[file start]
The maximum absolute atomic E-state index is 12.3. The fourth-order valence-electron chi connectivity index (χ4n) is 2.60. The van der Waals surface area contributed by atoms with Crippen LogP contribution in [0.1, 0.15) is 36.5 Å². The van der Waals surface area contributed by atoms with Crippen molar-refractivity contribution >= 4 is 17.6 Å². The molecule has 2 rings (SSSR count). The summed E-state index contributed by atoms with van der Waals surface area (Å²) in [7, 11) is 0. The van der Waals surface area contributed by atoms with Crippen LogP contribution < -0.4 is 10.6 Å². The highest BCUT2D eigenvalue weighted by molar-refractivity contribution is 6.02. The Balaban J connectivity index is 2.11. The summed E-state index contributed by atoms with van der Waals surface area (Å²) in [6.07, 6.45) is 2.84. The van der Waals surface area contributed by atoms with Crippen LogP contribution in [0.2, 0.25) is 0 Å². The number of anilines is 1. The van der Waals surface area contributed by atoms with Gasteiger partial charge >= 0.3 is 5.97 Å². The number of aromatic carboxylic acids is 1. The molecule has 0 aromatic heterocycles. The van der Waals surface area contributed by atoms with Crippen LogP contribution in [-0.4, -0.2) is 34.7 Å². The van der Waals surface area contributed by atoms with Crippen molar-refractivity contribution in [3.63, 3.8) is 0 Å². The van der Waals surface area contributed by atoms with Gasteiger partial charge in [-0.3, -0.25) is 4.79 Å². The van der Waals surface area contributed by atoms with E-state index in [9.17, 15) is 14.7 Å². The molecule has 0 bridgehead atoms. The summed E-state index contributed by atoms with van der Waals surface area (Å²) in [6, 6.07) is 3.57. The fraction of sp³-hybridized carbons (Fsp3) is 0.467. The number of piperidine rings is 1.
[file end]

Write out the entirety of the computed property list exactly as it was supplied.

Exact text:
The maximum absolute atomic E-state index is 12.3. The fourth-order valence-electron chi connectivity index (χ4n) is 2.60. The van der Waals surface area contributed by atoms with Crippen LogP contribution in [0.1, 0.15) is 36.5 Å². The van der Waals surface area contributed by atoms with Crippen molar-refractivity contribution >= 4 is 17.6 Å². The molecule has 2 rings (SSSR count). The summed E-state index contributed by atoms with van der Waals surface area (Å²) in [7, 11) is 0. The van der Waals surface area contributed by atoms with Crippen LogP contribution < -0.4 is 10.6 Å². The highest BCUT2D eigenvalue weighted by molar-refractivity contribution is 6.02. The Balaban J connectivity index is 2.11. The summed E-state index contributed by atoms with van der Waals surface area (Å²) in [6.07, 6.45) is 2.84. The van der Waals surface area contributed by atoms with Crippen LogP contribution in [0.2, 0.25) is 0 Å². The number of anilines is 1. The van der Waals surface area contributed by atoms with Gasteiger partial charge >= 0.3 is 5.97 Å². The number of aromatic carboxylic acids is 1. The molecule has 0 aromatic heterocycles. The van der Waals surface area contributed by atoms with Crippen LogP contribution in [-0.4, -0.2) is 34.7 Å². The van der Waals surface area contributed by atoms with Crippen molar-refractivity contribution in [3.63, 3.8) is 0 Å². The van der Waals surface area contributed by atoms with Gasteiger partial charge in [-0.3, -0.25) is 4.79 Å². The van der Waals surface area contributed by atoms with E-state index in [9.17, 15) is 14.7 Å². The molecule has 0 bridgehead atoms. The summed E-state index contributed by atoms with van der Waals surface area (Å²) in [6, 6.07) is 3.57. The fraction of sp³-hybridized carbons (Fsp3) is 0.467. The number of piperidine rings is 1.